Sharon Lee & Steve Miller: Conflict of Honors

He raised his glass to his lips. “And what brings you to apply for work on the Passage?”
“I don’t have any choice.”
The slanted brows pulled together. “Has Mr. Saunderson still got that impressment operation going? I did ask him to stop, Ms. Mendoza, I give you my word.”
For the third time in an hour Priscilla felt laughter rising. She drowned it in a swallow of wine. “I’m sorry—that was rude. What I meant to say was that I’ve been—dismissed—from my post on Daxflan. Yours is the only ship in at Jankalim now, so I’m applying here.”

There is this problem with the reading order of the Liaden series if you want to start with the original 1980s books. Agent of Change was the first, and its direct sequel is Carpe Diem, which was the third. The second book, Conflict of Honors, is a prequel to the two others and introduces characters that play a supporting role in Carpe Diem. The first time I read these books, I read them in publication order, leaving the cliffhanger at the end of Agent of Change unresolved for the duration of Conflict of Honors; it distracted me from this book and made it less enjoyable for me. Some people advise reading Conflict of Honors before Agent of Change, which certainly is a logical reading order, but I personally prefer to start with Agent. Therefore, I now skip Conflict of Honors entirely and come back to it at some later point in a rereading sequence. Like now.

Conflict of Honors is a good, leisurely introduction to the universe; I can easily see why some people recommend it as the book to start with. The principal character is Priscilla Delacroix y Mendoza, a Terran citizen. She being Terran, her attitudes and expectations are fairly familiar to the typical reader, that is, not particularly alien. She gets herself involved with Liadens, and particularly becomes entangled with Liaden balancing of accounts (a form of honor feuding), and thus, as she is educated about the Liaden culuture, we are, as well.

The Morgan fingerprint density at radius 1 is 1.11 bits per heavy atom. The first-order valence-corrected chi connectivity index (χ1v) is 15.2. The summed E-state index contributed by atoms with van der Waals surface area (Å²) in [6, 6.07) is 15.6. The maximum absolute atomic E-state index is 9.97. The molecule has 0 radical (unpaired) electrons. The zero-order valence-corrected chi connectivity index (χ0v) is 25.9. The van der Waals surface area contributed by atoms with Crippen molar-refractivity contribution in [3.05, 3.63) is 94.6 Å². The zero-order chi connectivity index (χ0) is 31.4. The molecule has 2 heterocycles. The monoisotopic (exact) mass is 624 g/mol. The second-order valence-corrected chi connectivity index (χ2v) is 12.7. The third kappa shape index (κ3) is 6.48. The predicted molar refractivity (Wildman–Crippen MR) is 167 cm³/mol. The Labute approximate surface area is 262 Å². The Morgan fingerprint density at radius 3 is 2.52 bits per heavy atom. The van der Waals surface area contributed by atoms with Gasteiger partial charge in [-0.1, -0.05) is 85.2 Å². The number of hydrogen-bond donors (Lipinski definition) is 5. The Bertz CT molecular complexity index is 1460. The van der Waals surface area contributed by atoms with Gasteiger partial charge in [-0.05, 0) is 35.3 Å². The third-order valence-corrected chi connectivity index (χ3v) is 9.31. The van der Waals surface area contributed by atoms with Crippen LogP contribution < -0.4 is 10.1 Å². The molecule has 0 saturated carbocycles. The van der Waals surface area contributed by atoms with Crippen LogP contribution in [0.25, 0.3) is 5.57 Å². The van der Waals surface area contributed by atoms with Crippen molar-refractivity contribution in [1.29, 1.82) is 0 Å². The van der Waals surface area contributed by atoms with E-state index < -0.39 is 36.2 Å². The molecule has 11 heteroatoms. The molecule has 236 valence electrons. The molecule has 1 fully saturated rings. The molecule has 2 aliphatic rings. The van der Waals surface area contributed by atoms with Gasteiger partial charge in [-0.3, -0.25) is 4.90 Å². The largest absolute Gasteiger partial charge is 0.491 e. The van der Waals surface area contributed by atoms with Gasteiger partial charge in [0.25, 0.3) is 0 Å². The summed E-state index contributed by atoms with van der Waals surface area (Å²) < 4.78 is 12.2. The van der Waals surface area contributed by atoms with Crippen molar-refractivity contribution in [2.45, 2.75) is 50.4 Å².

The book is, from another angle, a healing book. Priscilla starts as a young woman who has survived much abuse and is quite scarred because of it. She joins a ship whose crew is considerate and loving people, who show her the path to healing and to realizing her full potential.

A detail that I find adorable: big ships in the Liaden universe appear to carry pet libraries. That is, they carry animals which crew and passengers may lend out for a period of time. That is a concept one might want to see introduced into the real world.

“Do you really need a pet librarian?”
“Well, we didn’t have one,” he said, spinning the screen toward her. “So I guess we do. Palmprint here, please.”

Another joy of the book is the character of Shan yos’Galan. He is quite ridiculous but also sharp as a knife. And I find that I enjoy the portrayal of him given by narrator Andy Caploe, who I otherwise find unsatisfactory.

Conflict of Honors is in print as part of the Dragon Variation omnibus, which is also available as an ebook. There is a standalone audiobook.

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